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Pelvic Floor

What is Pelvic Floor Rehabilitation?

Pelvic Floor Physical Therapy pertains to the assessment, treatment and prevention of various pelvic health disorders. The Pelvic Floor is a group of muscles, nerves, ligaments, and fascia located at the bottom of the pelvis. These muscles rest like a supportive hammock, spanning from the pubic bone to the tailbone. The Pelvic Floor is responsible for supporting the internal pelvic organs including the uterus and bladder. When the Pelvic Floor is working in optimal function the structures allow for bowel and bladder control, pelvic organ support, and pain free sexual functions.

Pelvic Floor Dysfunction can contribute to incontinence, difficulties with emptying the bowel and bladder, pelvic organ prolapse, chronic pelvic pain, sexual pain and pregnancy related pain.

 

Symptoms You May Experience with Pelvic Floor Dysfunction:

  • Leakage of urine with coughing, sneezing, laughing, and exercise
  • Urgency and frequency of sensations of urination greater than 8 times per day
  • Inability to hold urine during strong urges, resulting in urine leakage
  • Difficulty passing stool
  • Difficulty initiating urination
  • Feelings of not emptying the bladder fully after urinating
  • Pain in the vagina or pelvis relating to sexual intercourse or penetration of the vagina or rectum
  • Burning or stinging sensation in the pelvis
  • Pelvic pain in the vagina, clitoris, rectum or perineum
  • Pain in the tailbone, buttock or pelvic girdle
  • Pain and heavy cramping with menstruation
  • Heaviness or pressure within the pelvic region
  • Protrusion of tissues inside or outside of the vaginal entrance
  • Pain in the pelvis after childbirth (tailbone, low back, pubic bone)
  • Separation of abdominal wall pre and post childbirth

 

Conditions Treated by a Trained Pelvic Floor Physical Therapist

  • Stress Urinary Incontinence
  • Urge Urinary Incontinence
  • Over Active Bladder
  • Pelvic Organ Prolapse (Cystocele, Rectocele, Urethrocele, Uterine Prolapse, Vaginal Vault Prolapse, Entercocele)
  • Interstitial Cystitis
  • Dyspareunia
  • Vestibulodynia/Vulvodynia
  • Vaginismus
  • Pudendal Neuralgia
  • Coccydynia
  • Pregnancy related pelvic pain both pre and post-partum
  • Diastasis Recti

 

What Causes Pelvic Floor Dysfunction?

Pelvic Floor dysfunction can be related to the following:

  • Hypotonic Pelvic Floor (Weak pelvic floor muscles): Can contribute to stress incontinence, urge incontinence and pelvic organ prolapse. Contrary to popular belief Incontinence is NOT a normal part of aging or effect of childbirth.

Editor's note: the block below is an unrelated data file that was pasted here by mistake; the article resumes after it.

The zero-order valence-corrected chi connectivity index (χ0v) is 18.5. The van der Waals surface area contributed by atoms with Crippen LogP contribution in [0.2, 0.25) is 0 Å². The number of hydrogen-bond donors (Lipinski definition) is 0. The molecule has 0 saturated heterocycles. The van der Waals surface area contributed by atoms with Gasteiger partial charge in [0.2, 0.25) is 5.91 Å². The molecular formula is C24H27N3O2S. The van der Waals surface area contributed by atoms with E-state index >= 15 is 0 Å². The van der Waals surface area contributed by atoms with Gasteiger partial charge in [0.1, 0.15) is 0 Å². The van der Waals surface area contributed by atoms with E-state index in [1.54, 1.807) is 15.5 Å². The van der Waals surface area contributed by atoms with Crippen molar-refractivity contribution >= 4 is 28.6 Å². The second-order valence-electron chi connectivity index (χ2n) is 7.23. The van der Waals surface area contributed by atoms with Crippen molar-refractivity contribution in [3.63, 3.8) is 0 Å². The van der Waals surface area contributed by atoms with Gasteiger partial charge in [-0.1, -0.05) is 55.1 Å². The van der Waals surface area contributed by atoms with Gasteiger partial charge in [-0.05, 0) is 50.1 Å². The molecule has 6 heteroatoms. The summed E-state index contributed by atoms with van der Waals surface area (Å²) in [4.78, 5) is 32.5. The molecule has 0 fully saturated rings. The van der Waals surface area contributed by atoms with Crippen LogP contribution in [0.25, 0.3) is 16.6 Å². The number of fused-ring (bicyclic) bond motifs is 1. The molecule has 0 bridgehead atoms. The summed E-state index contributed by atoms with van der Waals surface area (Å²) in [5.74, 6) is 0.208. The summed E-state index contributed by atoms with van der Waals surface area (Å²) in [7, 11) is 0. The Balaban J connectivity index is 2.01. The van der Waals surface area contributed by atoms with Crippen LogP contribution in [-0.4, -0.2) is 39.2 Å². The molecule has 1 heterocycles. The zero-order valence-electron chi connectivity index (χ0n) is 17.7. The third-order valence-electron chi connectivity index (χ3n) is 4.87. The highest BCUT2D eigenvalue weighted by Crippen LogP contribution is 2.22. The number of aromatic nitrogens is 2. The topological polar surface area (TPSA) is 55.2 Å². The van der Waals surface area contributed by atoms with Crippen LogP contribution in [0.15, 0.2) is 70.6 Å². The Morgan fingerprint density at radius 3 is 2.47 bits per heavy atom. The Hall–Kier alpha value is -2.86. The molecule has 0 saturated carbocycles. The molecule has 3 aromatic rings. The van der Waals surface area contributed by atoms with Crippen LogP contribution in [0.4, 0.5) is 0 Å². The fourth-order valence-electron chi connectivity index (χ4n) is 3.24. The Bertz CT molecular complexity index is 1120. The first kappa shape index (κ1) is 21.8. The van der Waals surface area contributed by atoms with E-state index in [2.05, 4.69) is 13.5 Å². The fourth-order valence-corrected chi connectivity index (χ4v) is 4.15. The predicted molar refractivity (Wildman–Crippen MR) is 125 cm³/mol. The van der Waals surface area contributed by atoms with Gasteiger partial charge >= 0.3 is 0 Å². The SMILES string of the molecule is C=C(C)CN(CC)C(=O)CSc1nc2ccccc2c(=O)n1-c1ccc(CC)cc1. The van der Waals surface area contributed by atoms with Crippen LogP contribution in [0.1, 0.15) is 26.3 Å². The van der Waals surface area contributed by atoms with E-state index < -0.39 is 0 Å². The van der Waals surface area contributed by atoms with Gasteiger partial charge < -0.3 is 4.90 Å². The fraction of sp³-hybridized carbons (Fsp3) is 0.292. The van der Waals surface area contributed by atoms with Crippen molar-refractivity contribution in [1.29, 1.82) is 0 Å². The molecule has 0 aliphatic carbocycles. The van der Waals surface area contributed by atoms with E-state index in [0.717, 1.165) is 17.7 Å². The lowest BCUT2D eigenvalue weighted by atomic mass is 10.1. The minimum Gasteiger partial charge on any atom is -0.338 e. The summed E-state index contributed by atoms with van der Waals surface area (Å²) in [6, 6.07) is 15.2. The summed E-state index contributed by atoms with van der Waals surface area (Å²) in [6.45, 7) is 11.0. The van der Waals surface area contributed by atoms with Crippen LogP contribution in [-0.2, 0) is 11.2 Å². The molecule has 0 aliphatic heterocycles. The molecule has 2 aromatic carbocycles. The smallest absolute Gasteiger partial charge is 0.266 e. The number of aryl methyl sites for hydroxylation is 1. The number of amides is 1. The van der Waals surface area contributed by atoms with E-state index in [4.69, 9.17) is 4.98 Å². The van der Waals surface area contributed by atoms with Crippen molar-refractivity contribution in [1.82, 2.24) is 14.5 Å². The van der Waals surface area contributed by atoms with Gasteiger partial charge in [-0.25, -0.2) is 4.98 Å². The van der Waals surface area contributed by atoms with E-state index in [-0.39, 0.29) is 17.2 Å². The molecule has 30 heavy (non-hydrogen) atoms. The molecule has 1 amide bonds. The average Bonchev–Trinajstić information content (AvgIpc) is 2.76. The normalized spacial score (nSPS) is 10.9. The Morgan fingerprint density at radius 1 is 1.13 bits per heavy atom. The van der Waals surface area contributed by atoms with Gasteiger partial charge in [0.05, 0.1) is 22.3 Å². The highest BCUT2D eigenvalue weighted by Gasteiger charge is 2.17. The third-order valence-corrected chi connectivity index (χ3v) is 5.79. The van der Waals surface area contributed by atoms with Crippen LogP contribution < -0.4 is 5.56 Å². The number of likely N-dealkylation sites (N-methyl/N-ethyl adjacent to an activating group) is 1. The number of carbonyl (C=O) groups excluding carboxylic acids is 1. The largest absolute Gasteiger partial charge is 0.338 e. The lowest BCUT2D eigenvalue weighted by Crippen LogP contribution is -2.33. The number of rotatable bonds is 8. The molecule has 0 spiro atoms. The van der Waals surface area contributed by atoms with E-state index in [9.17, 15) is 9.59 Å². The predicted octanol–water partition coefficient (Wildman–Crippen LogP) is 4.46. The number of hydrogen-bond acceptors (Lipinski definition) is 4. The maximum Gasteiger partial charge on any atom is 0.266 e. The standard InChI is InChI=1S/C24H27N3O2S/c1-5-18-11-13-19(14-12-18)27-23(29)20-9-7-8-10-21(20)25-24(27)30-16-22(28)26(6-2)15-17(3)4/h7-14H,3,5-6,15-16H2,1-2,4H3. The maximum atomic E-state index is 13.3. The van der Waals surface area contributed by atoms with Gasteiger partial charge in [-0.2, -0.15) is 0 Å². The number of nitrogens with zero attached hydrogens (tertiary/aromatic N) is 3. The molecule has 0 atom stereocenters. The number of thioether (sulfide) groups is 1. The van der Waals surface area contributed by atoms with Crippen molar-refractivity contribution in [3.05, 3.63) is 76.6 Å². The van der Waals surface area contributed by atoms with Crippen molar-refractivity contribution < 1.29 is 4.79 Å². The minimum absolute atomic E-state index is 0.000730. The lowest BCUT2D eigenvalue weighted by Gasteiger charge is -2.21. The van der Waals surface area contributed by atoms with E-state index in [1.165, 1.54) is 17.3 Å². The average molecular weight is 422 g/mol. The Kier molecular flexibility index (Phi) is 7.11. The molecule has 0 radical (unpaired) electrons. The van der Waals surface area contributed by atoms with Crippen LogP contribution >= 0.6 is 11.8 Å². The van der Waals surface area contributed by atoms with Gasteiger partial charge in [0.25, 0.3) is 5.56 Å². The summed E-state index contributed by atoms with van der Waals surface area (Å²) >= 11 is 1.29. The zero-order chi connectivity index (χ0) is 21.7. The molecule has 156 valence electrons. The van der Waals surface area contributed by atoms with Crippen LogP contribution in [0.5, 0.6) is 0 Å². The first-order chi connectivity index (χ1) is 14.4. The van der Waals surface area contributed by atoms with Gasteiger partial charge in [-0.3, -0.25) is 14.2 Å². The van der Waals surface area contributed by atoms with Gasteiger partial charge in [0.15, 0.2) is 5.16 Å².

• Hypertonic Pelvic Floor (Tight pelvic floor muscles): Can contribute to Urinary and Fecal Urgency, Urge Incontinence, Chronic Pelvic Pain, Dyspareunia, Vaginismus, Vulvodynia, Pudendal Neuralgia, and Interstitial Cystitis.

 

What To Expect From Your Pelvic Floor Physical Therapist:

At your initial consultation your Pelvic Floor Physical Therapist will review your history of symptoms. Based on your symptoms your therapist will perform as needed a thorough examination externally evaluating spinal, hip, abdominal, and pelvic mobility and positioning and areas of tissue restriction and tender points. Finally, an internal vaginal/rectal examination is performed to determine whether the pelvic floor is weak or tight. The internal evaluation is performed by gently inserting a finger into the vagina and/or rectum and palpating each muscle group to determine its level of function.

Upon completion of the assessment your therapist will discuss with you the results of the assessment and propose a treatment plan. Treatments involve both external and internal techniques and may include the following:

  • Pelvic floor muscle strengthening/exercises with manual cueing
  • Neuromuscular re-education
  • Connective tissue mobilisation
  • Myofascial release
  • Trigger point release
  • Neural mobilisation
  • Mobilisation of the lumbar spine, hip, coccyx, and sacroiliac joints
  • Pelvic floor muscles stretching
  • Guided relaxation techniques
  • Home exercise program
  • Education